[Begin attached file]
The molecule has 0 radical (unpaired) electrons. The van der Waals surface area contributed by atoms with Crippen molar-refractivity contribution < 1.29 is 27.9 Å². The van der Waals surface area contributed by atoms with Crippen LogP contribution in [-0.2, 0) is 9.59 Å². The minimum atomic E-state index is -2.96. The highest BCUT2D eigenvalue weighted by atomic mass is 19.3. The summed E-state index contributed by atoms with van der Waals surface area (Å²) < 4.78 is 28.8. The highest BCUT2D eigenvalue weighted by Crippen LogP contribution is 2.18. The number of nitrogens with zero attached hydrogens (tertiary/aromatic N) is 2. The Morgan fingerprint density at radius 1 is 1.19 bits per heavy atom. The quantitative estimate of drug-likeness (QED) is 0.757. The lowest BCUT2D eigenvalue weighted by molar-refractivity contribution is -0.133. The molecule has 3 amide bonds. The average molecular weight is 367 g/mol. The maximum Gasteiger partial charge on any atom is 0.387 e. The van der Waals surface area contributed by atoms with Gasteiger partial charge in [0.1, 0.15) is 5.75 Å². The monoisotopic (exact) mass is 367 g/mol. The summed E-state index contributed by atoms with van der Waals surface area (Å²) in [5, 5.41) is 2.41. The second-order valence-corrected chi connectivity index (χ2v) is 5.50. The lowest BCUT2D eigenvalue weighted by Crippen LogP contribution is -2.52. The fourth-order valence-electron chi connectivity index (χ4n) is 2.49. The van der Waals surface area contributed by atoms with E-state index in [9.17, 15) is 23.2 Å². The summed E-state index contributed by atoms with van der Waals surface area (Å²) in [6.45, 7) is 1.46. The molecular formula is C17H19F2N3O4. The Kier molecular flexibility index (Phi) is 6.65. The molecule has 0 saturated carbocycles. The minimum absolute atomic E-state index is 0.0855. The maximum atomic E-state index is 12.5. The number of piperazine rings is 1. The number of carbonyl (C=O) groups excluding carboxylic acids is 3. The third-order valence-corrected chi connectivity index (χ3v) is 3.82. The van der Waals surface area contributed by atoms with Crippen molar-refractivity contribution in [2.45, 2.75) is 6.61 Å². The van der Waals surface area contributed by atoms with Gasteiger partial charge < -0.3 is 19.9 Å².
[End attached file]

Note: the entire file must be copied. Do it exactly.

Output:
The molecule has 0 radical (unpaired) electrons. The van der Waals surface area contributed by atoms with Crippen molar-refractivity contribution < 1.29 is 27.9 Å². The van der Waals surface area contributed by atoms with Crippen LogP contribution in [-0.2, 0) is 9.59 Å². The minimum atomic E-state index is -2.96. The highest BCUT2D eigenvalue weighted by atomic mass is 19.3. The summed E-state index contributed by atoms with van der Waals surface area (Å²) < 4.78 is 28.8. The highest BCUT2D eigenvalue weighted by Crippen LogP contribution is 2.18. The number of nitrogens with zero attached hydrogens (tertiary/aromatic N) is 2. The Morgan fingerprint density at radius 1 is 1.19 bits per heavy atom. The quantitative estimate of drug-likeness (QED) is 0.757. The lowest BCUT2D eigenvalue weighted by molar-refractivity contribution is -0.133. The molecule has 3 amide bonds. The average molecular weight is 367 g/mol. The maximum Gasteiger partial charge on any atom is 0.387 e. The van der Waals surface area contributed by atoms with Gasteiger partial charge in [0.1, 0.15) is 5.75 Å². The monoisotopic (exact) mass is 367 g/mol. The summed E-state index contributed by atoms with van der Waals surface area (Å²) in [5, 5.41) is 2.41. The second-order valence-corrected chi connectivity index (χ2v) is 5.50. The lowest BCUT2D eigenvalue weighted by Crippen LogP contribution is -2.52. The fourth-order valence-electron chi connectivity index (χ4n) is 2.49. The van der Waals surface area contributed by atoms with E-state index in [9.17, 15) is 23.2 Å². The summed E-state index contributed by atoms with van der Waals surface area (Å²) in [6.45, 7) is 1.46. The molecular formula is C17H19F2N3O4. The Kier molecular flexibility index (Phi) is 6.65. The molecule has 0 saturated carbocycles. The minimum absolute atomic E-state index is 0.0855. The maximum atomic E-state index is 12.5. The number of piperazine rings is 1. The number of carbonyl (C=O) groups excluding carboxylic acids is 3. The third-order valence-corrected chi connectivity index (χ3v) is 3.82. The van der Waals surface area contributed by atoms with Crippen molar-refractivity contribution in [2.45, 2.75) is 6.61 Å². The van der Waals surface area contributed by atoms with Gasteiger partial charge < -0.3 is 19.9 Å².